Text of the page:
Most Maris live in rural areas with slightly more than a quarter living in cities. In the republican capital, Yoshkar-Ola, the percentage of Maris is just over 23 percent. At the end of the 1980s (per the 1989 census) Maris numbered 670,868, of whom 80% (542,160) claimed Mari as their first language and 18.8% did not speak Mari. In the Mari Republic, 11.6% claimed Mari was not their first language. In a survey by the Mari Research Institute more than 3/4 of Maris survey considered Mari language to be the most crucial marker of ethnic identity, followed by traditional culture (61%) and common historical past (22%), religion (16%), character and mentality (15%) and appearance (11%) (see Glukhov and Glukhov for details). A gradual downward trend towards assimilation to Russian has been noted for the Communist period: the 1926 census indicated more than 99% of Maris considered Mari their first language, declining to less than 81% in 1989. Some qualitative evidence of a reversal in recent years has been noted.

There was no state support for Mari language in Imperial Russia, and with the exception of some enthusiasts and numerous ecclesiastical texts by the Russian Orthodox Church, there was almost no education in Mari language. After the October Revolution, there was a period of support of all lesser national cultures in the Soviet Union, but eventually Russification returned. While the development of Mari literary language continued, still, only elementary-school education was available in Mari in the Soviet period, with this policy ending in village schools in the 1970–1980s. The period of glasnost and perestroika in the 1990s opened opportunities for a revival of efforts expand the use of Mari in education and the public sphere. In the 1990s, the Mari language, alongside Russian, was proclaimed in the republican constitution to be an official language of Mari El. By the beginning of the 21st century, Mari language and literature was taught in 226 schools. At the History and Philology Department of the Mari State University and the Krupskaya Teachers' Training Institute (Yoshkar-Ola), more than half of the subjects are taught in Mari.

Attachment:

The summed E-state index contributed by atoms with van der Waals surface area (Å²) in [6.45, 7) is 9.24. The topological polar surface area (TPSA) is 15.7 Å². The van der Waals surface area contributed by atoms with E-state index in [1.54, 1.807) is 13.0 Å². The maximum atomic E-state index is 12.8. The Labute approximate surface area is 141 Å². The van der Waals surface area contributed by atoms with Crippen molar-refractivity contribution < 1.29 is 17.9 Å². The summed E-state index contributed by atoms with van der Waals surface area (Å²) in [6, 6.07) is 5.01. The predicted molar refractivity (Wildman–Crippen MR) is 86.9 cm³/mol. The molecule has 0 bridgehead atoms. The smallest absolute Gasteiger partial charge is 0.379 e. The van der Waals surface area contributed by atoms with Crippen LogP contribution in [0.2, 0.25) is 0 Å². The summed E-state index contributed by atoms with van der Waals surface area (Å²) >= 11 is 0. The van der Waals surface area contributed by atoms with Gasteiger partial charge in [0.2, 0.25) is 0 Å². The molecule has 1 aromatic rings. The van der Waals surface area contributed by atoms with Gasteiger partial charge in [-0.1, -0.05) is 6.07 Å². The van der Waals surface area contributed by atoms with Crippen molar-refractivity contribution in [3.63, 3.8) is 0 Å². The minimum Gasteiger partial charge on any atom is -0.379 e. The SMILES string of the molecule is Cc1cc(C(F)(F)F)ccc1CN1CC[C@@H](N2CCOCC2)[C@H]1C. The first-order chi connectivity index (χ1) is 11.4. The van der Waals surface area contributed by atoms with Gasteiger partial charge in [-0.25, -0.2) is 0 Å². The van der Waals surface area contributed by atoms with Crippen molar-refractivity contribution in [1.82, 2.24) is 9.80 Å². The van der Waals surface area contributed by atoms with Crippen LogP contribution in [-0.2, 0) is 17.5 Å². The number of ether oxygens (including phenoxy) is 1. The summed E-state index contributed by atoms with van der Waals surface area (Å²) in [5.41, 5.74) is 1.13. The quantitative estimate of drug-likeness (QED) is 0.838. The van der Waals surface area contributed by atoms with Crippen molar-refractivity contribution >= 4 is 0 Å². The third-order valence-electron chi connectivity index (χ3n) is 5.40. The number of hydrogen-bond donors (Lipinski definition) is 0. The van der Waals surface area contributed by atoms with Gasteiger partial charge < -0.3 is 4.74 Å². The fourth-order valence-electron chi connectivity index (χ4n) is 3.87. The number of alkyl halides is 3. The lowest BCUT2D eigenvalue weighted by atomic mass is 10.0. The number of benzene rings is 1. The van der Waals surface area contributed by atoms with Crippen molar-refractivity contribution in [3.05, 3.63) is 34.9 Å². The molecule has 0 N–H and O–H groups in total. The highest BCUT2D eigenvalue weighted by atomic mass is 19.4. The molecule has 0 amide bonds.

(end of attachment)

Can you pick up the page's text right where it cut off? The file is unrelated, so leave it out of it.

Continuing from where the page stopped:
The four main dialects of Mari.
  Hill Mari
  North-Western Mari
  Meadow Mari
  Eastern Mari

The principal division between Mari varieties is the West and the East. According to the Soviet linguist Kovedyaeva (1976:9-15, 1993:163-164) the Mari macrolanguage is divided into four main dialects:

  • Hill Mari, spoken mainly on the right upper bank of the Volga River around Kozmodemyansk (hence the name), but also on the left bank and in the mouth of Vetluga.
  • North-Western Mari
  • Meadow Mari, spoken on the left Volgan bank on the central and eastern plain ("meadow") of Mari El around the republican capital, Yoshkar-Ola.
  • Eastern Mari is scattered to the east of Mari El from Vyatka through Kama to Ufa.

Each main dialect is divided into their own smaller local subdialects. Only Hill and Meadow Mari have their own literary written standard varieties, based on the dialects of Kozmodemyansk and Yoshkar-Ola respectively.